Connect Windows 3.1 to the Internet using Virtual Modem
This step-by-step guide will show you how to get a Windows 3.1 computer connected to the Internet using Virtual Modem and PPP. If you have not already, please follow the instructions how to set up Virtual Modem. Make sure the serial cable is connected to the Raspberry and the vmodem.sh script is running on it before attempting this part of the guide.
We will go through the steps how to install Trumpet Winsock 3.0 revision D on your Windows 3.1 computer. We will also configure typical settings for dial-up over PPP. I have not tested other version of Trumpet Winsock, so your mileage may vary if you use other versions.
For the sake of this tutorial, we will also install Netscape Navigator 3.0, but you're free to use any web browser.
Please make sure you have VModem set up and running first before attempting the following steps!
Install Trumpet Winsock
Windows 3.x doesn't come with native support for Windows Sockets and TCP/IP, but Microsoft has added TCP/IP support in a separate download, and a program called Trumpet Winsock will also provide these services for the operating system including PPP connectivity which we need. This software is shareware. The company is still active if you would like to register the software. See http://www.trumpet.com.au/
For the DNS
server, type in
. This is the Google's public DNS
Note! You may choose any DNS
server you like, but for simplicity's sake, I've chosen Google's DNS
In the Driver section, choose the PPP option. No other settings in this window need to be set.
Click on Dialler settings
In the following screen check the COMM port. You will need to select the correct Serial COM port. If your Raspberry Pi is connected on COM port number 1, select COM1. Make sure baud is set to whatever VModem has been set to operate at. By default it should be 57600. Nothing else should need to be changed. Hit OK.
In the Login profile window, it doesn't matter what user name you choose to use. But the phone number is important. Under default settings in VModem, the phone number to establish a PPP connection is 1 (one). Make sure it is entered as you see in this window. The phone number 1 will instruct the VModem script to run 1.sh, which establishes a PPP connection. You can rename this script to whatever you want if you'd like to customize the phone number. Just make sure the script ends with the .sh extension.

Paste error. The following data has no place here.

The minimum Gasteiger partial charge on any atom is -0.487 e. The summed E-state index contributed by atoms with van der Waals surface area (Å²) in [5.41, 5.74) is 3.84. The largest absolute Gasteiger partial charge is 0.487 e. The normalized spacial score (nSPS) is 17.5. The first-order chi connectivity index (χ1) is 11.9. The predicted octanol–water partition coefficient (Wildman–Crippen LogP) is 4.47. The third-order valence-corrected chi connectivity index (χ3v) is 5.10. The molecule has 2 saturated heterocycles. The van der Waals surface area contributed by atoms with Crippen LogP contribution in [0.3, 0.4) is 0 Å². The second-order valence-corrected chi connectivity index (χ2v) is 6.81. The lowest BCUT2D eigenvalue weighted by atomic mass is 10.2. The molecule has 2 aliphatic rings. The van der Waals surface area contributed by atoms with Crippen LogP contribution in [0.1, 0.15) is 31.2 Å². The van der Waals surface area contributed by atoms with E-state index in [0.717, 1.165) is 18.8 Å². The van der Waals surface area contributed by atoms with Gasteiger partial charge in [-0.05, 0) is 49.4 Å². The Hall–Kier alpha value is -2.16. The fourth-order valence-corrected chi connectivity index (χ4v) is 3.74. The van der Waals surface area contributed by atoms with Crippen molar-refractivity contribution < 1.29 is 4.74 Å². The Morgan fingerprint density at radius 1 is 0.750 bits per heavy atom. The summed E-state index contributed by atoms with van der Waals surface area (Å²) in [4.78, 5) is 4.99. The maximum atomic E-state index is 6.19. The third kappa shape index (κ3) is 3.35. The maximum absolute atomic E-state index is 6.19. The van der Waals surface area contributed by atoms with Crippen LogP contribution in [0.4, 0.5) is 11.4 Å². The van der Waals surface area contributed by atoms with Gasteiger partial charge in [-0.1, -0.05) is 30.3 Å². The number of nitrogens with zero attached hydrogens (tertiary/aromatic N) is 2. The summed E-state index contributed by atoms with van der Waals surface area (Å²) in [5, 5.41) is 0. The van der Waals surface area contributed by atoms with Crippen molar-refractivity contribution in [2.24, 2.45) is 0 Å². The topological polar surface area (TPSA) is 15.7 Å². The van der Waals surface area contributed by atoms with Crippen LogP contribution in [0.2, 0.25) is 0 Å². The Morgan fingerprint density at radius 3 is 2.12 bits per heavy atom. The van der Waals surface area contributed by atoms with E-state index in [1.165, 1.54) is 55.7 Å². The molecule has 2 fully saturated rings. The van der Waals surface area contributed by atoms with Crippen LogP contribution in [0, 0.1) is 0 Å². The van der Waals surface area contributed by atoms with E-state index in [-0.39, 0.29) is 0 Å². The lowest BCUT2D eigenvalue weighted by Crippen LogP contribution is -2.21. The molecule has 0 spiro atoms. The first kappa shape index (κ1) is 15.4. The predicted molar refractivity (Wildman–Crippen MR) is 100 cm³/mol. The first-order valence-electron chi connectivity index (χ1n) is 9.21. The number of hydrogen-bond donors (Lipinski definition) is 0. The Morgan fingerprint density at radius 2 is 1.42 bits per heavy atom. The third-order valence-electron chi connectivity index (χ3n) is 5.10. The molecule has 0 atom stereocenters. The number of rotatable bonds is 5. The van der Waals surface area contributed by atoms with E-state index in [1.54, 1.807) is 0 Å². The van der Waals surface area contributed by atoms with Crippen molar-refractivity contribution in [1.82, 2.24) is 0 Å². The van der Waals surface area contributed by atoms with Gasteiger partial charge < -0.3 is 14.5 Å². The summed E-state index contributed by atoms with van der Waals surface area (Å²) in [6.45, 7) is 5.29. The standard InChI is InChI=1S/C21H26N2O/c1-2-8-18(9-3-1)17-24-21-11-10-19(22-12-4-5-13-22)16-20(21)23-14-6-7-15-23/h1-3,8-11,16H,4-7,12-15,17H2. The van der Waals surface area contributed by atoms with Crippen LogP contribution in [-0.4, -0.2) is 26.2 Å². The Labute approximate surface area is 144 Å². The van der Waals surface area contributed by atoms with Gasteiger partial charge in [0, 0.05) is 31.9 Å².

When you are done, hit OK.
Make sure the Raspberry Pi is connected over serial with the Windows 3.1 machine.
Make sure you are running Virtual Modem on the Raspberry Pi and VModem is in the READY state waiting to establish a connection. If VModem is running in the console, you will see the READY prompt:
pi@raspberrypi:/ $ cd /boot/vmodem
pi@raspberrypi:/boot/vmodem $ sudo ./vmodem.sh
Virtual Modem bootstrap for PPP link v1.1
Connection speed set to 57600 baud
TYPE HELP FOR COMMANDS
On the Windows 3.x computer, run Trumpet Winsock. Under the menu, choose Dialler and then choose Login.
You will see Trumpet issue a bunch of Hayes modem commands and then try to dial out to number “1” (see red box below) and then be greeted with the login handshake.
Tips & Tricks
If you would like to change the number you dial, you can rename the 1.sh script to <your number>.sh
You will need to download and install a web browser before you can browse web sites. You can choose any browser you like. For the sake of this tutorial, I've chosen Netscape 3.0 Gold Edition for Windows 3.1.
Once you have downloaded the file, copy it onto your Windows 3.1 machine, then run it to install. The file is over five megabytes, so it will not fit on a single floppy disk. You will need to split the file into smaller chunks to copy it onto floppy disks. You can use a free utility such as HJ-Split to accomplish the task. You can re-join the files with the same utility for the respective system.
Using the Internet with legacy web browsers today
You should now be able to access the Internet. However, many modern websites will require modern security and will refuse to communicate with older web browsers. You can use ProtoWeb to surf the 90's Internet, and I've also went ahead and compiled a list of websites that work.
I also made a easily-accessible gateway website to access archived copies of a selection of great websites that you can browse with your retro machine.
If you'd like to access archived websites directly from your browser by typing in the URL
, you can use ProtoWeb as a proxy server, which serves archived websites from the 90's. The ProtoWeb Proxy Server
is straightforward to setup in many web browsers, and will allow you access to websites circa 1995-2000.
Old web browsers are vulnerable to today's hacks and depending on the website(s) visited, may allow malicious software on the computer. Proceed at your caution.
Frequently Asked Questions
After waiting a while the connection stops working
Unable to establish any connection to the script
It is always a good idea to test the script first using a terminal emulator. Issue simple commands, like HELP or AT to verify the script is responding.
If you get no connection or garbled text, you may try to play with the Flow Control settings. Sometimes you will need to select Hardware, or XON / XOFF for the flow control.
Make sure the serial communication speed matches what the script is operating on.
Make sure you are using the right COM port on the computer or terminal emulation software.
I had a Compaq background just like that. Where can I find it?
Some classic 90's websites can be accessed through the use of ProtoWeb, the 90's Internet Service Provider.
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